I've got the city of Bath, hardly any countryside, almost an entirely urban seat. It's a fairly small constituency in UK terms, about 85,000 to 86,000, something like that, in terms of population. It's a very beautiful 18th century city -- university, big hospital, biggest employer is the Ministry of Defense, so a wide range of public-sector activities. And it's a very attractive focus for tourist. There's a big tourist industry and I think and hope that American tourists will continue to go to Bath in very large numbers, particularly after seeing this conversation.

In your political career, what sorts of things have you learned by being an MP that you never got out of books? Did your education contribute at all to your political career?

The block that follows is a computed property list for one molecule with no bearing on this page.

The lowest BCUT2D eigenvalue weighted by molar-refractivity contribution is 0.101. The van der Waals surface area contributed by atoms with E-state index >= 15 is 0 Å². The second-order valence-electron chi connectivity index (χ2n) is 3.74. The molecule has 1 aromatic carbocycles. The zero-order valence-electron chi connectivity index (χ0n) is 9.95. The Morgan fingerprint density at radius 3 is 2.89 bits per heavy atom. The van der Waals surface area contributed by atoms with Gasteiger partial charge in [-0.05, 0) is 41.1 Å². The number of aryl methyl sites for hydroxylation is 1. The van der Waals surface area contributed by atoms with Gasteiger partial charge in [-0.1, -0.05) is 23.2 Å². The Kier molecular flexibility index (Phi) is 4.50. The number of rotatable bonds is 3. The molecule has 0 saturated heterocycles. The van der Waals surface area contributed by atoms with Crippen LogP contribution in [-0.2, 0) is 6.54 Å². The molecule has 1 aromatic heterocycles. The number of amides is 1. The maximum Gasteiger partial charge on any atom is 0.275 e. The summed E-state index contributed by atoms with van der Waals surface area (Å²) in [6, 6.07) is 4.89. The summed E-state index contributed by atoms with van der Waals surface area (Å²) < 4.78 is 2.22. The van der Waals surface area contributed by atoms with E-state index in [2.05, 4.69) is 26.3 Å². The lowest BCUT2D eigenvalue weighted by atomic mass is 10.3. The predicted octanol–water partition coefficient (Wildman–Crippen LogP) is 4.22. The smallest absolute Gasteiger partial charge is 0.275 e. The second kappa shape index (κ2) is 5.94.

I don't think my education contributed very much to my political career, except that I learned to write at university and that has been of considerable help along the way. I've spent a good deal of my time employed as a political draftsman, either writing speeches in the past or writing pamphlets and manifestos more recently. It's not the most elevated trade, but it requires a certain facility with words and I think I learned that at university. I also did -- when I was a back-bencher MP, before I became a minister -- quite a lot of journalism, so that was a help too. I think that what most surprises anybody who goes into politics from even a modestly cerebral background is the vulgarity of much of the cut and thrust of politics. I think one is constantly surprised by how middle- or low-brow one has to be in order to be effective. That's, I think, more a comment on politicians than on the public because I rather share Adlai Stevenson's view that the average man is probably a great deal better than the average.

You mentioned that you worked in the Lindsey campaign, and you just quoted Stevenson. Why did you enter the Tory party?